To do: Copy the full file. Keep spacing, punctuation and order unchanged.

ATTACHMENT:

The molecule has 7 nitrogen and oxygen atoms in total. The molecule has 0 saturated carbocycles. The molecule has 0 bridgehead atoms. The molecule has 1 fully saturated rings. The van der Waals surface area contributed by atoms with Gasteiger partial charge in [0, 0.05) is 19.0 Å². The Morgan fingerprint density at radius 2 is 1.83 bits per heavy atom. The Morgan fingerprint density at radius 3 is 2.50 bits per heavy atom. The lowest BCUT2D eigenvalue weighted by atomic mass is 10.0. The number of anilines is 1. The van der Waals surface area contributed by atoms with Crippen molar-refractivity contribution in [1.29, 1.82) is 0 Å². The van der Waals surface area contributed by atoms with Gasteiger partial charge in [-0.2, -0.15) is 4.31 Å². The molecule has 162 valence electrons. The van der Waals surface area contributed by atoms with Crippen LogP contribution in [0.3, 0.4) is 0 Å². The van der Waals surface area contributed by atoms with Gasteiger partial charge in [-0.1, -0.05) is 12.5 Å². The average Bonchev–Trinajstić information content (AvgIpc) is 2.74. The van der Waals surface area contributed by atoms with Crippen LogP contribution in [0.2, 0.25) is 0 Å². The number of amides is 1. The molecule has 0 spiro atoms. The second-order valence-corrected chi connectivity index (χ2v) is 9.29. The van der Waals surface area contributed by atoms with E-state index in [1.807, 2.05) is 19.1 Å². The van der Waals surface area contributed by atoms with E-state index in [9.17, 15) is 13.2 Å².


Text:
The molecule has 7 nitrogen and oxygen atoms in total. The molecule has 0 saturated carbocycles. The molecule has 0 bridgehead atoms. The molecule has 1 fully saturated rings. The van der Waals surface area contributed by atoms with Gasteiger partial charge in [0, 0.05) is 19.0 Å². The Morgan fingerprint density at radius 2 is 1.83 bits per heavy atom. The Morgan fingerprint density at radius 3 is 2.50 bits per heavy atom. The lowest BCUT2D eigenvalue weighted by atomic mass is 10.0. The number of anilines is 1. The van der Waals surface area contributed by atoms with Crippen molar-refractivity contribution in [1.29, 1.82) is 0 Å². The van der Waals surface area contributed by atoms with Gasteiger partial charge in [-0.2, -0.15) is 4.31 Å². The molecule has 162 valence electrons. The van der Waals surface area contributed by atoms with Crippen LogP contribution in [0.3, 0.4) is 0 Å². The van der Waals surface area contributed by atoms with Gasteiger partial charge in [-0.1, -0.05) is 12.5 Å². The average Bonchev–Trinajstić information content (AvgIpc) is 2.74. The van der Waals surface area contributed by atoms with Crippen LogP contribution in [0.2, 0.25) is 0 Å². The number of amides is 1. The molecule has 0 spiro atoms. The second-order valence-corrected chi connectivity index (χ2v) is 9.29. The van der Waals surface area contributed by atoms with E-state index in [1.807, 2.05) is 19.1 Å². The van der Waals surface area contributed by atoms with E-state index in [9.17, 15) is 13.2 Å².